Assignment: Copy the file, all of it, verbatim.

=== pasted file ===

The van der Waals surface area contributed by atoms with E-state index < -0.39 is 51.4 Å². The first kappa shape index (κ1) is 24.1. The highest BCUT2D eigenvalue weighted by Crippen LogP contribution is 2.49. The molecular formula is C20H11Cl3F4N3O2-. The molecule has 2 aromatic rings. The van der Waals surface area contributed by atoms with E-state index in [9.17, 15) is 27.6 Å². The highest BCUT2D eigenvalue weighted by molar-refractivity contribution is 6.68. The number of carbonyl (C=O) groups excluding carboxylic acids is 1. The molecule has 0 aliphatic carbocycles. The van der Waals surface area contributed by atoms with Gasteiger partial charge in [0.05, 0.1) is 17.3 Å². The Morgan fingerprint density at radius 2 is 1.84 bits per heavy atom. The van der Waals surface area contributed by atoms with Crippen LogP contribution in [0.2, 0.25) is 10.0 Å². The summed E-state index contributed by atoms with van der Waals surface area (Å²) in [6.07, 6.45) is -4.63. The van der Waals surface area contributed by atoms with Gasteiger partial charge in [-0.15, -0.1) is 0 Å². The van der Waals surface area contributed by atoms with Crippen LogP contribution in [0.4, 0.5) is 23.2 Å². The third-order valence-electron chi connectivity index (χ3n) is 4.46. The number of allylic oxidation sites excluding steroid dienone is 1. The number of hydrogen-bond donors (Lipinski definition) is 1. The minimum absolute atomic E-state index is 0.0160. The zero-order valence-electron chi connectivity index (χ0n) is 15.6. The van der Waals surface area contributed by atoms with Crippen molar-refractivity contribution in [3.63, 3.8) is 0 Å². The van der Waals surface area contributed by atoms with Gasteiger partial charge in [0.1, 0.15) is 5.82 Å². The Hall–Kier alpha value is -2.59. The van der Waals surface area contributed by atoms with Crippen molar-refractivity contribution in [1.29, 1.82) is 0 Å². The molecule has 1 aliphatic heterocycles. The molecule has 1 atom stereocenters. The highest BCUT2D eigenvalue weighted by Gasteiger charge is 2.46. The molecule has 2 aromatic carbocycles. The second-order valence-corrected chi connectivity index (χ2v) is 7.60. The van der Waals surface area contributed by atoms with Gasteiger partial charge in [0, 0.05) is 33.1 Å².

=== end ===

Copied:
The van der Waals surface area contributed by atoms with E-state index < -0.39 is 51.4 Å². The first kappa shape index (κ1) is 24.1. The highest BCUT2D eigenvalue weighted by Crippen LogP contribution is 2.49. The molecular formula is C20H11Cl3F4N3O2-. The molecule has 2 aromatic rings. The van der Waals surface area contributed by atoms with E-state index in [9.17, 15) is 27.6 Å². The highest BCUT2D eigenvalue weighted by molar-refractivity contribution is 6.68. The number of carbonyl (C=O) groups excluding carboxylic acids is 1. The molecule has 0 aliphatic carbocycles. The van der Waals surface area contributed by atoms with Gasteiger partial charge in [0.05, 0.1) is 17.3 Å². The Morgan fingerprint density at radius 2 is 1.84 bits per heavy atom. The van der Waals surface area contributed by atoms with Crippen LogP contribution in [0.2, 0.25) is 10.0 Å². The summed E-state index contributed by atoms with van der Waals surface area (Å²) in [6.07, 6.45) is -4.63. The van der Waals surface area contributed by atoms with Gasteiger partial charge in [-0.15, -0.1) is 0 Å². The van der Waals surface area contributed by atoms with Crippen LogP contribution in [0.4, 0.5) is 23.2 Å². The third-order valence-electron chi connectivity index (χ3n) is 4.46. The number of allylic oxidation sites excluding steroid dienone is 1. The number of hydrogen-bond donors (Lipinski definition) is 1. The minimum absolute atomic E-state index is 0.0160. The zero-order valence-electron chi connectivity index (χ0n) is 15.6. The van der Waals surface area contributed by atoms with Crippen molar-refractivity contribution in [3.63, 3.8) is 0 Å². The van der Waals surface area contributed by atoms with Gasteiger partial charge in [0.1, 0.15) is 5.82 Å². The Hall–Kier alpha value is -2.59. The van der Waals surface area contributed by atoms with Crippen molar-refractivity contribution in [1.29, 1.82) is 0 Å². The molecule has 1 aliphatic heterocycles. The molecule has 1 atom stereocenters. The highest BCUT2D eigenvalue weighted by Gasteiger charge is 2.46. The molecule has 2 aromatic carbocycles. The second-order valence-corrected chi connectivity index (χ2v) is 7.60. The van der Waals surface area contributed by atoms with Gasteiger partial charge in [0, 0.05) is 33.1 Å².